High consumption of cruciferous vegetables can interfere with thyroid production. See this article here for more information: https://lpi.oregonstate.edu/mic/food-beverages/cruciferous-vegetables Specifically, the paragraph that states “Iodine and thyroid function.”
Thanks for letting us know. I’m glad you found the medication that works best for you!
Thyroid problems are often associated with increased weight gain. Naturally, helping your thyroid can lead to the opposite effect. It is possible.
Thanks for letting us know! I’m glad Ashwagandha is working great for you, and I know it is for a lot of people as well.
The idea behind this article was that the thyroid directly effects testosterone levels.
Having low test levels can be caused by thyroid problems.
However, thyroid problems can be caused by a multitude of problems – not just low Iodine.
Having a blood test done to measure the amount of minerals and vitamins in your blood can determine whether you have a enough Iodine and other essential vitamins/minerals.
ThyroMate does not contain any gland extract, porcine or otherwise, according to its nutrition facts label.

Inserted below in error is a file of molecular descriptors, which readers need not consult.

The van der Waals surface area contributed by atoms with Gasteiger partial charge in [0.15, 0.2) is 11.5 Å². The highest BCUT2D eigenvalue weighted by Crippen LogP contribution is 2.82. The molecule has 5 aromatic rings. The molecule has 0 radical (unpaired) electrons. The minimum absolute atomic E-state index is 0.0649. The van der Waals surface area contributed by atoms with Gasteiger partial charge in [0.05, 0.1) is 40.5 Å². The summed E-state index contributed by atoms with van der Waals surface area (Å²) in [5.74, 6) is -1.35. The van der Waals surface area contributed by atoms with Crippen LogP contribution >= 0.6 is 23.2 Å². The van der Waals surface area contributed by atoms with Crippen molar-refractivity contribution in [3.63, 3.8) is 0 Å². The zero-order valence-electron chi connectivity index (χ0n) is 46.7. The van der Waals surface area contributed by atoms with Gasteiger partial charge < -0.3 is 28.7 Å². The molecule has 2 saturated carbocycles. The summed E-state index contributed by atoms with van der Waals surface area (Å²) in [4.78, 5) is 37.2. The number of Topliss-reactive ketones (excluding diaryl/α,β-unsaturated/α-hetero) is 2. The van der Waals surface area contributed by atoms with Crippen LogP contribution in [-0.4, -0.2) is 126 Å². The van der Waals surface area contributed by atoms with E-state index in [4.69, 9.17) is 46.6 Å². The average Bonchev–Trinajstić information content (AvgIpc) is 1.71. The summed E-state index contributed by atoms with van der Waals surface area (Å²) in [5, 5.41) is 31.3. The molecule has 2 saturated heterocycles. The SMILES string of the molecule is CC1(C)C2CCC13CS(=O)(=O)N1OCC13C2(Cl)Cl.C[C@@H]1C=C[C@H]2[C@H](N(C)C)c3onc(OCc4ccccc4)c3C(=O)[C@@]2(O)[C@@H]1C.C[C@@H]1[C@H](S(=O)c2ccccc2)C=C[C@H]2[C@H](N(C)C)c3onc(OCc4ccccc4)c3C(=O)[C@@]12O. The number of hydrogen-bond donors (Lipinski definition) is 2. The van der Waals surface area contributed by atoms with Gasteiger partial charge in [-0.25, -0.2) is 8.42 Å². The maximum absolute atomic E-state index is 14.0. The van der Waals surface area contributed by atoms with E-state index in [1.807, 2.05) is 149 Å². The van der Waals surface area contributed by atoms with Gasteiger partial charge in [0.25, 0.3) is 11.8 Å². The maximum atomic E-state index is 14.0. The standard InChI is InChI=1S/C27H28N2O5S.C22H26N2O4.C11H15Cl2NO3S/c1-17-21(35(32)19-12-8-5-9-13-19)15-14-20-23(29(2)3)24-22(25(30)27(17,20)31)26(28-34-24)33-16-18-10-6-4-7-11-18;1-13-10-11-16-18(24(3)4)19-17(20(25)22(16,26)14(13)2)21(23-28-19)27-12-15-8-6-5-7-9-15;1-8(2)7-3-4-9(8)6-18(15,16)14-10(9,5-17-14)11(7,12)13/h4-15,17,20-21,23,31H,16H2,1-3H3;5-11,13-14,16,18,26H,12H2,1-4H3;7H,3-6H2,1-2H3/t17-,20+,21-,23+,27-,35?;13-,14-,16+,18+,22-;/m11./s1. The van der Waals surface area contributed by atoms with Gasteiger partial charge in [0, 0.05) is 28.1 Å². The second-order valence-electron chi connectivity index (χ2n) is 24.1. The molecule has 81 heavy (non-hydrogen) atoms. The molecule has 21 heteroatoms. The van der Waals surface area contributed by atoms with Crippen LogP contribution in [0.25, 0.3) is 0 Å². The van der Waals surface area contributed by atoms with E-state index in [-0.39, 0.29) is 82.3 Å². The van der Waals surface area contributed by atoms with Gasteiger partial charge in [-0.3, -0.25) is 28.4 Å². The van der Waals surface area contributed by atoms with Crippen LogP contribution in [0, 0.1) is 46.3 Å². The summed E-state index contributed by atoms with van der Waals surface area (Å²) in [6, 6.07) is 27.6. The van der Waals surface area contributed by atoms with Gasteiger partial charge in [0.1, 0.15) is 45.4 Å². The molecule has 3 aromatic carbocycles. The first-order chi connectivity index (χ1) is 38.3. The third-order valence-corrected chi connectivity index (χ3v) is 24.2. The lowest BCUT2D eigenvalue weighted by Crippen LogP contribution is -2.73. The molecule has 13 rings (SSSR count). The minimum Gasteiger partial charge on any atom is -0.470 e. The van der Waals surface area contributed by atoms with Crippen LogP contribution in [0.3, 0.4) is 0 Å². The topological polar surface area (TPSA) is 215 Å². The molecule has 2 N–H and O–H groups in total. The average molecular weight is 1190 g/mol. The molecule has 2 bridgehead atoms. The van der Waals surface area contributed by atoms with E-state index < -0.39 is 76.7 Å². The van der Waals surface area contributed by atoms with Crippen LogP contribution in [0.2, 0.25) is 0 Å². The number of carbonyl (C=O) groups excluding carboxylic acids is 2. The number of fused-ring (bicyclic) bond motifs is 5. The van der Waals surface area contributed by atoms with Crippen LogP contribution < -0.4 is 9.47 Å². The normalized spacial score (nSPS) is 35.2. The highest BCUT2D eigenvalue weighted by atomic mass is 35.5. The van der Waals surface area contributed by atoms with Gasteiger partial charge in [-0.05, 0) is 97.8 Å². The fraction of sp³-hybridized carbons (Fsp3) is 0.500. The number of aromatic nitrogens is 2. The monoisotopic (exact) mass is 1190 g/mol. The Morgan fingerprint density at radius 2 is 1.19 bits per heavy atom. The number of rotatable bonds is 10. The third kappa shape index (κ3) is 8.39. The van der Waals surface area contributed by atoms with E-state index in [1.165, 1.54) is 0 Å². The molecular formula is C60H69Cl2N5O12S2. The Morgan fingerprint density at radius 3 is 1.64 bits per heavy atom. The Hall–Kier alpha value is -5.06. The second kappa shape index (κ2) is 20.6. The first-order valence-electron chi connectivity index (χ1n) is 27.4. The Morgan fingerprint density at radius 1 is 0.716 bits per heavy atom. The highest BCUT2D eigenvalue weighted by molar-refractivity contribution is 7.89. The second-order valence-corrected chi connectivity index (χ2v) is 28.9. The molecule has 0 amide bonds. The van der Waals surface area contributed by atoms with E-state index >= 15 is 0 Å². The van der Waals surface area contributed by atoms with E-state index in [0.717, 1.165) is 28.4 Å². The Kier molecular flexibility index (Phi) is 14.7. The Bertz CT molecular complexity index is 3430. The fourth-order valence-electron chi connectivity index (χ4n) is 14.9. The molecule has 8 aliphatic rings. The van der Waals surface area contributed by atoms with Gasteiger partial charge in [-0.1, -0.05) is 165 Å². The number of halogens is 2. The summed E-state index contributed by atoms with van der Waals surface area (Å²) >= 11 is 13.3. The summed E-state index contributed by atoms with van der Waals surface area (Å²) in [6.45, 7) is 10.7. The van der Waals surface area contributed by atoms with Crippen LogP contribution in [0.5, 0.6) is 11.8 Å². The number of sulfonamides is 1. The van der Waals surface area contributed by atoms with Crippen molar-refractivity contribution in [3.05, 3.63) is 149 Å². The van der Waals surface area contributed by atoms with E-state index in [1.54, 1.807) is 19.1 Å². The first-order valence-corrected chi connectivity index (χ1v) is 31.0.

These supplements are designed for people with thyroids – and most likely will not have a noticeable effect for those without one. A regular multivitamin might be a better choice for someone without a thyroid. What I like about most of these thyroid supplements, however, is that some of them come with money back guarantees so patients can try them without the fear of losing their money.
These are common signs of hypothyroidism, which this thyroid supplement may help with. Since they have a great money back guarantee, I would definitely try it out.
My understanding is that there is no soy proteins in Thyromate. There may be some contaminants with some other supplements in the manufacturing facility, however, that is needed for allergen warnings. Best to check with them.
If nothing else changed before taking the MRI and then suddenly after taking it, a week later you experienced bald spots, I would think it has something to do with the MRI – the only change that could cause this reaction. If it is alopecia, rogaine will not be as effective as regular hair loss, and perhaps that is why your doctor recommended against it.